Monday, November 10, 2014

Herb of the week: Cayenne

This week we are going to look at a member of the Solanaceae  family. This family of herbs is most well know for the deadly nightshade. But it is also the most prolific herb on the planet with over 73, 000  species to the family. This family includes: potatoes, eggplant, all peppers and many other plants both eatable of ornamental. 

Cyaenne is Latin name is Capsicum annuum var frutescens . This plant is cultivated in the United States, New Zealand and Australia. The part of the plant that is use in culinary and medical practices is the the fruit or the pod. The pods or the fruit are collected when ripe and dried slowly in the shade. The can be spread on racks or the tops threaded with fine string and hing in a cool, dry and airy position.

This herb can be used to make infusions, oi, ointments, powders and tinctures. It can also be taken orally as a liniment.In powder from it can be rub in a the  gums to reduce inflammation. A cotton ball or wool saturated with a tincture can be placed against the tooth to help with a toothache.

The main active constituent is a potent alkaloid  called capsaicinn. The alkaloid content is highest in Capsicum frutescens and varies considerably depending on environmental factors. It also contains a number of volatile oils, capsacutin, capsico, flavonoid glycosides, and red coloring matter. Cayenne is high in vitamins C and A, magnesium, and potassium, and contains some B vitamins, calcium, phosphorus, iron, fats, and protein(Natural Standers. 2014) .

This herb has been used for: Arthritis, asthma, bleeding, burning sensations, chilblains, chills, circulatory system tonic and moderator, colds, cold extremities, colic, constipation, cough, cramps, dyspepsia, erythema, fibromyalgia, gums (inflamed), heart irregularities, hemorrhoids, lethargy, mucus (accumulation), neuralgias including shingles and diabetic neuropathy, osteoarthritis, pruritus, psoriasis, rheumatism, rheumatoid arthritis, shock, skin lesions, toothache, throat (sore), ulcers (mouth), varicose veins, vomiting, and wounds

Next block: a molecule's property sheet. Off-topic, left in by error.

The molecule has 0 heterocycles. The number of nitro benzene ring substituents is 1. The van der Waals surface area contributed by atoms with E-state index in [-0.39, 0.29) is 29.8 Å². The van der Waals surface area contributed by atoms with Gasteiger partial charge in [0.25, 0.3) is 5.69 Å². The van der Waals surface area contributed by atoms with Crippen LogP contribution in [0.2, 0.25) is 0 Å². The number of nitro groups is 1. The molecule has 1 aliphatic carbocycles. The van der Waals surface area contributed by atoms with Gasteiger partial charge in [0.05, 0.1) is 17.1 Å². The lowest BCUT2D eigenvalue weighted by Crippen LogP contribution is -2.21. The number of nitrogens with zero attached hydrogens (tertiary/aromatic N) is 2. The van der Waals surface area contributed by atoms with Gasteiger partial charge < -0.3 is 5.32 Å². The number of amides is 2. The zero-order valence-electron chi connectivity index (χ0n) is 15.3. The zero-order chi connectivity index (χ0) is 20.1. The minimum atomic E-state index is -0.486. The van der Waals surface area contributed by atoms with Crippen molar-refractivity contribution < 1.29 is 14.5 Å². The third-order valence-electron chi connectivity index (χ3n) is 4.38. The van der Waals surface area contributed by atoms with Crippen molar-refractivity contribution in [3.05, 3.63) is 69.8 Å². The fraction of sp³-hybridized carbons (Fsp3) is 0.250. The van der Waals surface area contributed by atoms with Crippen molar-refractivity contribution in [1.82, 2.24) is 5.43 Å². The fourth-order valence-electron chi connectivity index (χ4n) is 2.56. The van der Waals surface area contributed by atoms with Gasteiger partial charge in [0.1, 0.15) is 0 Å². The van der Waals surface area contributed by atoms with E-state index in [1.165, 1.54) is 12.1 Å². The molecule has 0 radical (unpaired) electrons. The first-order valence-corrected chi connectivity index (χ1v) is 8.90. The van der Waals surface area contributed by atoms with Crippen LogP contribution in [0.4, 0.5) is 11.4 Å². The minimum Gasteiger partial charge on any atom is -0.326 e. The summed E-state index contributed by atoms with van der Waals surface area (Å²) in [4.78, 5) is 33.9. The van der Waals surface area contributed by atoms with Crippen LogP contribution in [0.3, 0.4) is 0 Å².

It combines well with marshmallow Althaea officinalis and meadowsweet Filipendula ulmaria for flatulence or spasms in the digestive tract. For use as an antiseptic, combine with myrrh Commiphora myrrha.(Natural Standers. 2014) .

ti is beneficial to the circulatory system as a tonic.  Used over a period of time and in the correct dose, it is used to balance blood pressure, improve circulation, and assist arteries, veins, and capillaries to regain elasticity.(Natural Standers. 2014) .

The alkaloid capsaicin actually enlarges blood vessels, which enhances the flow of nutrients to the cells and the removal of waste products at a cellular level. It also appears to have antiplatelet effects.(Natural Standers. 2014) .

When cayenne is applied topically it does not irritate the skin but it can cause itching, burning, or pricking when first applied as cayenne actually stimulates the surface capillaries and brings blood to the skin surface. This may assist circulation in the area and flush out the buildup of uric acid and calcium deposits around the joints and in the tissues.(Natural Standers. 2014) .
Cayenne is a useful addition to many herbal formulae because of its ability to aid the distribution of other herbs throughout the body.

Used as a pain killer, well more of a pain relief, it son often applied topically.  It has been used to reeve the pain of rheumatoid arthritis, osteoarthritis, psoriasis, and neuralgias including shingles and diabetic neuropathy. Capsaicin used in topical preparations is FDA-approved for these uses.

Always use the minimum dose and increase dosage slowly, if necessary. Cayenne can be taken with food if nausea and burning occur.

Please consult your doctor before using any herb. 

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